May 13, 1852

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Thursday May 13th  Worked in the garden about an hour

this morning  Assisted about putting George into the 

coffin, put in some geraniums leaves feverfew

blossoms and wild flowers  Has rained very hard

all day.  funeral at three Oclock  Mrs Lovell &

son brought Mrs Witherell and Mr & Mrs Brown came

beside a few neighbors.  Mr. Whitwell spoke well

On this cold, stormy spring day, George Oliver Witherell was laid to rest. Although he is now buried in the Village Cemetery in North Easton, he was initially buried elsewhere near his father, Nathaniel Witherell; his little brother, Channing; and his grandmother, Susannah Angier Ames and a few other Ames relatives. Only after the Unitarian Church was built in 1875 were the remains of all moved to the cemetery behind the new church.

Evelina helped place her nephew George in his coffin and added what could almost be described as a potpourri of geranium leaves, feverfew and wild flowers that would have provided a sweet, masking scent. Feverfew, an aromatic member of the daisy family, was also commonly used as an herbal medicine. Gardener and housewife that she was, Evelina would have had these dried leaves and petals on hand.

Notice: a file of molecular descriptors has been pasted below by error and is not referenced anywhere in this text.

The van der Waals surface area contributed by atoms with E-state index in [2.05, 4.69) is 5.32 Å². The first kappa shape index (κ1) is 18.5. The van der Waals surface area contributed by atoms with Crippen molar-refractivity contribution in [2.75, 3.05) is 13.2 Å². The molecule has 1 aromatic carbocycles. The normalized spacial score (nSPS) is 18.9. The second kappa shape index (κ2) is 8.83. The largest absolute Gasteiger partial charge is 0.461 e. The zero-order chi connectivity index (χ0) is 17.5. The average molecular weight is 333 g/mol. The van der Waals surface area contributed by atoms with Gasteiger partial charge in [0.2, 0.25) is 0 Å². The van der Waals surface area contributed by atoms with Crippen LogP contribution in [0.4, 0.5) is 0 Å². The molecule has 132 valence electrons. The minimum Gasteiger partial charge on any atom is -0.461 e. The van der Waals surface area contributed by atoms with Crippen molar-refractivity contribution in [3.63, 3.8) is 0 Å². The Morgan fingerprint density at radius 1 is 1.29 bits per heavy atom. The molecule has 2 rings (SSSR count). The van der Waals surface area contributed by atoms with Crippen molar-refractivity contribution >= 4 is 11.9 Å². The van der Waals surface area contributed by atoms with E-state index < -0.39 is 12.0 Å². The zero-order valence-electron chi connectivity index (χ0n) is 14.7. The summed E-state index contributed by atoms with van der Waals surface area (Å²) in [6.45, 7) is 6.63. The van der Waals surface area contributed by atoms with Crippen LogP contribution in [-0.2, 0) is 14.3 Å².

The service for George would have begun at the house and moved to the graveside, rain or no rain. A memorial sermon would follow the next Sunday, but this day Reverend Whitwell spoke over the coffin in a heartfelt service for family and close friends. Besides the Ames clan, who would have been there in full force, George’s paternal grandmother, Mrs. Witherell, was brought down from Boston to attend. To no one’s surprise, “Mr. Whitwell spoke well.”

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